« PreviousContinue »
Repair there to me.
Well, my good lord, I'll do't. Oth. This fortification, gentlemen,--shall we see't? Gent. We'll wait upon your lordship. [Exeunt.
Before the Castle.
Enter DESDEMONA, Cassio, and EMILIA. Des. Be thou assur'd, good Cassio, I will do All
my abilities in thy behalf. Emil. Good madam, do; I know it grieves my
husband, As if the case were his. Des. O, that's an honest fellow.-Do not doubt,
Des. O, sir, I thank you: You do love
Ay, but, lady,
lord : my
Des. Do not doubt that; before Emilia here, I give thee warrant of thy place : assure thee, If I do vow a friendship, I'll perform it To the last article: my lord shall never rest; I'll watch him tame, and talk him out of patience; His bed shall seem a school, his board a shrift; I'll intermingle every thing he does With Cassio's suit : Therefore be merry, Cassio; For thy solicitor shall rather die, Than give thy cause away.
Enter OTHELLO, and IAGO, at a distance. Emil.
Madam, here comes My lord.
Cas. Madam, I'll take my leave.
Why, stay, And hear me speak.
Cas. Madam, not now; I am very ill at ease,
[Exit Cassio. Iugo.
Ha! I like not that. Oth. What dost thou say? lago. Nothing, my lord: or if-I know not what. Oth. Was not that Cassio, parted from my wife?
Iago. Cassio, my lord ? No, sure, I cannot think it, That he would steal away so guilty-like, Seeing you coming. Oth.
I do believe 'twas he. Des. How now, my lord ?
Hawks are tamed by keeping them from sleep.
I have been talking with a suitor here,
Oth. Who is't, you mean?
Des. Why, your lieutenant Cassio. Good my lord, If I have any grace, or power to move you, His present reconciliation take; For, if he be not one that truly loves you, That errs in ignorance, and not in cunning,?. I have no judgment in an honest face: I proythee, call him back. Oth.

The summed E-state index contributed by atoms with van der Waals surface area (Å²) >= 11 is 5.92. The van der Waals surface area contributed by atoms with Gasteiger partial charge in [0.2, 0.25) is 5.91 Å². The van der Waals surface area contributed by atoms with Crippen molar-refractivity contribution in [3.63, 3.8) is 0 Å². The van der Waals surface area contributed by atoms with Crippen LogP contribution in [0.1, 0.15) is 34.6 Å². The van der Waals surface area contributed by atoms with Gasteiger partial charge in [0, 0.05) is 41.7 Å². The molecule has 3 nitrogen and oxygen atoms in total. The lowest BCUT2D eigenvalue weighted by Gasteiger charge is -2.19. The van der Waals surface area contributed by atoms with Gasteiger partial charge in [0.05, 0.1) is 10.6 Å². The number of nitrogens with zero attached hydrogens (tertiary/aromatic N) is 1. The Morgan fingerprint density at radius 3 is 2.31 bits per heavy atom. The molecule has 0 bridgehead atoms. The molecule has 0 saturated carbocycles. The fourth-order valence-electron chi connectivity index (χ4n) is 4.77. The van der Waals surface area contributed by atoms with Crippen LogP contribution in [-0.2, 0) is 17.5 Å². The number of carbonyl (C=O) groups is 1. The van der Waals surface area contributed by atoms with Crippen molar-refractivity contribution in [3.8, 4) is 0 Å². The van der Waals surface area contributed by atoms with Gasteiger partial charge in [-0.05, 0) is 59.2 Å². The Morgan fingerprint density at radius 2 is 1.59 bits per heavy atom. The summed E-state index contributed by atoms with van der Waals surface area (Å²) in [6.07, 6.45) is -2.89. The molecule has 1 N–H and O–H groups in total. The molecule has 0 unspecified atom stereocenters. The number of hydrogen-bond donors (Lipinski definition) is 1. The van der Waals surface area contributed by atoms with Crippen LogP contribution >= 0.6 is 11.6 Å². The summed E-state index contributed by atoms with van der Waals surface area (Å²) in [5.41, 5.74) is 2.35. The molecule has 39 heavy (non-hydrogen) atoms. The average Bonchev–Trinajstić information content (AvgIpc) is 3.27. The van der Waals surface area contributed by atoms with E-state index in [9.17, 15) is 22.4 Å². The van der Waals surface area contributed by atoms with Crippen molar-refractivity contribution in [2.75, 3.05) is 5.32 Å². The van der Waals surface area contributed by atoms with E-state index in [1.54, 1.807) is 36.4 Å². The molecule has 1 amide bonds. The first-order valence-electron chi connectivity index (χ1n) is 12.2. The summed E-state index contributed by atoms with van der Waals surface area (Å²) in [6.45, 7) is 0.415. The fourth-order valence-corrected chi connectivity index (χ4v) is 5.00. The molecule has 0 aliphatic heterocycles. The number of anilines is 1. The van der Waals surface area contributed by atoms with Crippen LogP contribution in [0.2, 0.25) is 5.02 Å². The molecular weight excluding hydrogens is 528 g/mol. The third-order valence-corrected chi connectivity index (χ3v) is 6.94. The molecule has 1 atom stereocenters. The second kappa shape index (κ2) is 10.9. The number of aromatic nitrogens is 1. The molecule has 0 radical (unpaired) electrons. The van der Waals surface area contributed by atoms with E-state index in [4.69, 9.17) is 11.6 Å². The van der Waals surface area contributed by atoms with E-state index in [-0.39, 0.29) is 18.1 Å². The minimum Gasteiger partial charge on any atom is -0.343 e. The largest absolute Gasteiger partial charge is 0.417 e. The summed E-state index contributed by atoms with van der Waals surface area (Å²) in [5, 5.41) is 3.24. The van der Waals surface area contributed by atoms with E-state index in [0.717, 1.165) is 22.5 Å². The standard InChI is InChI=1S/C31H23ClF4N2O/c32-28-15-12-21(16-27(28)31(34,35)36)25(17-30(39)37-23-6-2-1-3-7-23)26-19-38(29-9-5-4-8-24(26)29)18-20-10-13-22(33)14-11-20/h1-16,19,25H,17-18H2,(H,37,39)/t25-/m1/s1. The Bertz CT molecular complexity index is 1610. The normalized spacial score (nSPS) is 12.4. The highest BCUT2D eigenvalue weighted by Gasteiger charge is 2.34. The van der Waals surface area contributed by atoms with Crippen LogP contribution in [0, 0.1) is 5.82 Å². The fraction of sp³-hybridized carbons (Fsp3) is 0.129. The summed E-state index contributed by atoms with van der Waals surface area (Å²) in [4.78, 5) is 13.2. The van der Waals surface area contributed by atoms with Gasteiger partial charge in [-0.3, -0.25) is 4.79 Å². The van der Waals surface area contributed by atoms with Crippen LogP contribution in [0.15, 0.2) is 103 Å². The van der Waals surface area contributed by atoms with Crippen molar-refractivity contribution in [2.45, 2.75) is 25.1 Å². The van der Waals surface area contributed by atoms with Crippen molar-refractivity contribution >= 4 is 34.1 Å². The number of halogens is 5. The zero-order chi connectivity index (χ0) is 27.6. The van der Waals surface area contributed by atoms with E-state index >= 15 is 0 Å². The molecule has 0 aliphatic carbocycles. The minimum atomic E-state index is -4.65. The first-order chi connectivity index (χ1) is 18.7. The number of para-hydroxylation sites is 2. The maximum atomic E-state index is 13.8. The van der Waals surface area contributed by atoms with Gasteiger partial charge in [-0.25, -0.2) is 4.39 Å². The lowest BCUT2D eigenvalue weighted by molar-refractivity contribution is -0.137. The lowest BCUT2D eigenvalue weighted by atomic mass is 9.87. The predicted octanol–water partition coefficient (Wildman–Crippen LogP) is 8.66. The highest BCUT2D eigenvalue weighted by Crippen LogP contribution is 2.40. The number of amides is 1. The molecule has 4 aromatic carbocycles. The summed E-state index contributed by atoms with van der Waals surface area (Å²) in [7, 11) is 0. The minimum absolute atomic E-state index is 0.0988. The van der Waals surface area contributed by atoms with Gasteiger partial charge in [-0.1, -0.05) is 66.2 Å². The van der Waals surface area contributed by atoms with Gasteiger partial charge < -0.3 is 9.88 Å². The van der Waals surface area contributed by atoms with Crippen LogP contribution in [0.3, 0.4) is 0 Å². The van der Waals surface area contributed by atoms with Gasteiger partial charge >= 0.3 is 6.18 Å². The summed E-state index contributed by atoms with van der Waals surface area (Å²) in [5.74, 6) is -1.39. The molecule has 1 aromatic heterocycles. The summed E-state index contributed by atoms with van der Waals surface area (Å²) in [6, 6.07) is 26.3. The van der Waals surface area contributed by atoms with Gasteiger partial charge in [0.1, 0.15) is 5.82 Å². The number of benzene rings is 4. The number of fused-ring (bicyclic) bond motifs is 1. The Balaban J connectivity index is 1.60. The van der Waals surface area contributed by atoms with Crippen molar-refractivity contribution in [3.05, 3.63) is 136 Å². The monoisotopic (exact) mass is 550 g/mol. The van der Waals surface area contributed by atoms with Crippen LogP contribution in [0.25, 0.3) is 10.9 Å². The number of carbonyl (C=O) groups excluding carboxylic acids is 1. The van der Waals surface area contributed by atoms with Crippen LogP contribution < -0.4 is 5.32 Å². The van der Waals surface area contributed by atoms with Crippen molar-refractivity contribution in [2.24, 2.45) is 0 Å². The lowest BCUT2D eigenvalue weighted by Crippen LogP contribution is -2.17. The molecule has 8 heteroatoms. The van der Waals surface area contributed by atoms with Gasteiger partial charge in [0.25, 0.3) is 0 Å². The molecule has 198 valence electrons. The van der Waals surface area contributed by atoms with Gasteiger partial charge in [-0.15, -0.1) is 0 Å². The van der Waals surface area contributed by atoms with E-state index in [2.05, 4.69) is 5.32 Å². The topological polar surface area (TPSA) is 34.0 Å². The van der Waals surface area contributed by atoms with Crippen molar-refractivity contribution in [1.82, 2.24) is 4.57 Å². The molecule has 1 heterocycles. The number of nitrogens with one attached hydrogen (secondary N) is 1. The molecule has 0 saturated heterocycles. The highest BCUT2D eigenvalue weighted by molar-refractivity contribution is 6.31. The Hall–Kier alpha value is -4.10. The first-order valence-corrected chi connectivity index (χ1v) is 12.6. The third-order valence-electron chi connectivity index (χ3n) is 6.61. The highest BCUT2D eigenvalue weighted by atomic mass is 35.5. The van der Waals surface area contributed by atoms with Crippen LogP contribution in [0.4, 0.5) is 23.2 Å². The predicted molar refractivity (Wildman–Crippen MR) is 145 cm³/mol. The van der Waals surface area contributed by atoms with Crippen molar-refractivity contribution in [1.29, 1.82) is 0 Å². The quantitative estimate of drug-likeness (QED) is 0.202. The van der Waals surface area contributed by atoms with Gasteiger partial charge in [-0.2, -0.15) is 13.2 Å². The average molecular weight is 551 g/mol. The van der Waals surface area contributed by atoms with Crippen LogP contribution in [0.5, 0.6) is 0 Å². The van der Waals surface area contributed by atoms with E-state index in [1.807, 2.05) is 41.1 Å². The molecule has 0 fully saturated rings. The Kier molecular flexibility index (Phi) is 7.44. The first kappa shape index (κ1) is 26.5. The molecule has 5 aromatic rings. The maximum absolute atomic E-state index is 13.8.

Went he hence now?
The sooner, sweet, for you.
No, not to-night.
I shall not dine at home;
morn; Or Tuesday noon, or night; or Wednesday morn;I pray thee, name the time; but let it not Exceed three days : in faith, he's penitent; And his trespass,
in our common reason, (Save that, they say, the wars must make examples Out of their best,') is not almost a fault
To incur a private check: When shall he come? Tell me, Othello. I wonder in
my soul, What
could ask me, that I should deny, Or stand so mammering on. What! Michael Cassio, That came a wooing with you; and many a time, When I have spoke of you dispraisingly, Hath ta’en your part; to have so much to do To bring him in! Trust me, I could do much,Oth. Pr’ythee, no more: let him come when he
will; I will deny thee nothing. Des.
Why, this is not a boon; 'Tis as I should entreat you wear your gloves, Or feed on nourishing dishes, or keep you warm; Or sue to you to do peculiar profit To your own person: Nay, when I have a suit, Wherein I mean to touch your love indeed, It shall be full of poize' and difficulty, And fearful to be granted. Oth.
I will deny thee nothing: Whereon, I do beseech thee, grant me this, To leave me but a little to myself. Des. Shall I deny you ? no: Farewell, my
lord. Oth. Farewell, my Desdemona: I will come to
thee straight. Des. Emilia, come : -Be it as your fancies teach
you; Whate'er you be, I am obedient.
[Exit, with EMILIA. Oth. Excellent wretch! Perdition catch my soul, But I do love thee! and when I love thee not,
Chaos is come again.
Iago. My noble lord,
What dost thou say, Iago ? Iago. Did Michael Cassio, when you woord my
lady, Know of
love ? Oth. He did, from first to last: Why dost thou
Why of thy thought, Iago ?
with her. Oth. O, yes; and went between us very oft. Tago. Indeed? Oth. Indeed! ay, indeed :-Discern’st thou aught
in that? Is he not honest ? Tago.
Honest, my lord ? Oth.
Ay, honest. Iago. My lord, for aught I know. Oth. What dost thou think? Iago.
Think, my lord ? Oth.
Think, my lord ! By heaven, he echoes me, As if there were some monster in his thought Too hideous to be shown.-Thou dost mean some
thing : I heard thee say but now,-Thou lik’dst not that, When Cassio left my wife; What did'st not like? And, when I told thee he was of my counsel